Renton grads' week of helicopter flights draws noise complaints

About 1,000 graduating seniors from Renton and surrounding high schools got a late-night helicopter ride over Renton, part of their graduation-night celebration.

The idea was to keep them busy – and safe – on what can become a dangerous night of unsupervised partying.

“We look at potentially keeping 1,000 DUIs from happening,” said Michael O’Leary, owner of AirO Inc., which offered the four-minute flights through the grad-night packages typically organized by parents of the seniors.

But the noise from those dozens of helicopter flights over six nights has generated enough complaints from those trying to sleep that O’Leary will meet with Mayor Denis Law about the future of the flights.

“There is no sleeping. It shakes the house,” said downtown resident Norman Petersen, who lives in a two-story house on Williams Avenue.

“It was crazy,” he said of the flyovers he said lasted from 2:30 a.m. to 4 a.m.

Already, parents at one Renton high school – Lindbergh – have inquired about booking the flights next year, he said.

This year, the three Renton high schools – Hazen, Renton and Lindbergh – graduated on June 13.

There are no regulations preventing the helicopters from flying at any hour of the day or night. O’Leary said he notified the FAA about the flights, as well as the City of Renton through the airport management.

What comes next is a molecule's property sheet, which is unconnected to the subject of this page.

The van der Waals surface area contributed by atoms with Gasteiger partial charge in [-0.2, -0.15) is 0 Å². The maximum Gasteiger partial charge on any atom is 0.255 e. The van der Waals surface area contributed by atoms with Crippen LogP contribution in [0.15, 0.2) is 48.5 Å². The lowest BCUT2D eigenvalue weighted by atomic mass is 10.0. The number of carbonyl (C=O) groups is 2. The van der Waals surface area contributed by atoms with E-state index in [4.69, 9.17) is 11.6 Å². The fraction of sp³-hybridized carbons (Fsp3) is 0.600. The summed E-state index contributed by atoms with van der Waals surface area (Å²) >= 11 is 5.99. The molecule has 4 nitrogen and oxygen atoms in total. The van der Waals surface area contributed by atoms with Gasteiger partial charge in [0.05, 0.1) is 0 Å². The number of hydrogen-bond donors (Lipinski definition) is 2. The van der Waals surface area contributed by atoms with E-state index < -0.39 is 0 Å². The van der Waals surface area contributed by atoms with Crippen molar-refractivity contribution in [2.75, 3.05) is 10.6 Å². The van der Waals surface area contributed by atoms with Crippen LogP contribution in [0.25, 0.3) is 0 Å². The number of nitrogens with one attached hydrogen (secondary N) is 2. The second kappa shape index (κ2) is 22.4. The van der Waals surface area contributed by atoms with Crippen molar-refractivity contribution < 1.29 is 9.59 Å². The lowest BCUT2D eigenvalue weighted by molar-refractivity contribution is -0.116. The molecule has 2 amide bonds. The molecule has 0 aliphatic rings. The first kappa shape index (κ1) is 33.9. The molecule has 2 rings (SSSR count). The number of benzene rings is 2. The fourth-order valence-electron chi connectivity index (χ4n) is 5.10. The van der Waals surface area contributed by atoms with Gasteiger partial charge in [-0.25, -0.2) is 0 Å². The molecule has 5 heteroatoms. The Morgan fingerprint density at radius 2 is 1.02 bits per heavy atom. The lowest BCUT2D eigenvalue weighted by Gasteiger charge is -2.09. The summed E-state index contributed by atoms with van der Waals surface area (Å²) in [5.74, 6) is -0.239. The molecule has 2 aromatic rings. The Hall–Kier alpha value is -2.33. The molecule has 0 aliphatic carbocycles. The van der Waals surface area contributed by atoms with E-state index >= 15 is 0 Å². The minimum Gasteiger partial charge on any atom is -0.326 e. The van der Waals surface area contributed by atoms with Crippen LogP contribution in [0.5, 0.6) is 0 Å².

Law said he’s having City Attorney Larry Warren look into what the city can do about the flights. Right now, the company has “carte blanche” to fly at any time and “we can’t do anything about it,” Law said.

“I am hoping to talk him (O’Leary) into using a little common sense,” Law said.

Law said he is concerned about the noise impacts on downtown residents and doesn’t want to exacerbate noise issues that have already been raised about the city-owned airport. The airport’s page on the city’s Website has a spot to make noise complaints online.

“It’s total disregard for other people,” Law said of the early morning flights. “There is no question it had a significant impact on a lot of people.”

O’Leary was apologetic about the impact on residents.

He said the flights received only a couple complaints last year, the first year they were offered. This year, the company received about a dozen complaints from the same person, he said, among others. As a result of complaints, he changed the flight pattern away from that home.

He’s trying to figure out now why there were so many complaints. He did admit that one night the flights lasted for about three hours, rather than the more typical one hour from 2:30 a.m. to 3:30 a.m. because of the need to get so many students in the air.

Last year, he used one helicopter for the flights; but this year he used two to accommodate the increased demand.

The price for the ride was $25 to $35 per person, he said.

O’Leary said his company has worked “very hard” to keep the noise impact down. He was willing to deal with any complaints because he felt he was doing a service to the seniors, their parents and the community, he said.

“I am hoping the majority of the citizens understand it was for a good cause,” he said.

Typically, O’Leary said he turns down such late-night or early morning flights. But he personally made the decision to offer them if it meant keeping the seniors in a safe place, he said.

Maybe next year they can offer shorter flights or maybe offer them earlier, he said.

“We will figure out if there is a compromise,” he said.

Dean A. Radford can be reached at 425-255-3484, ext. 5050, or at

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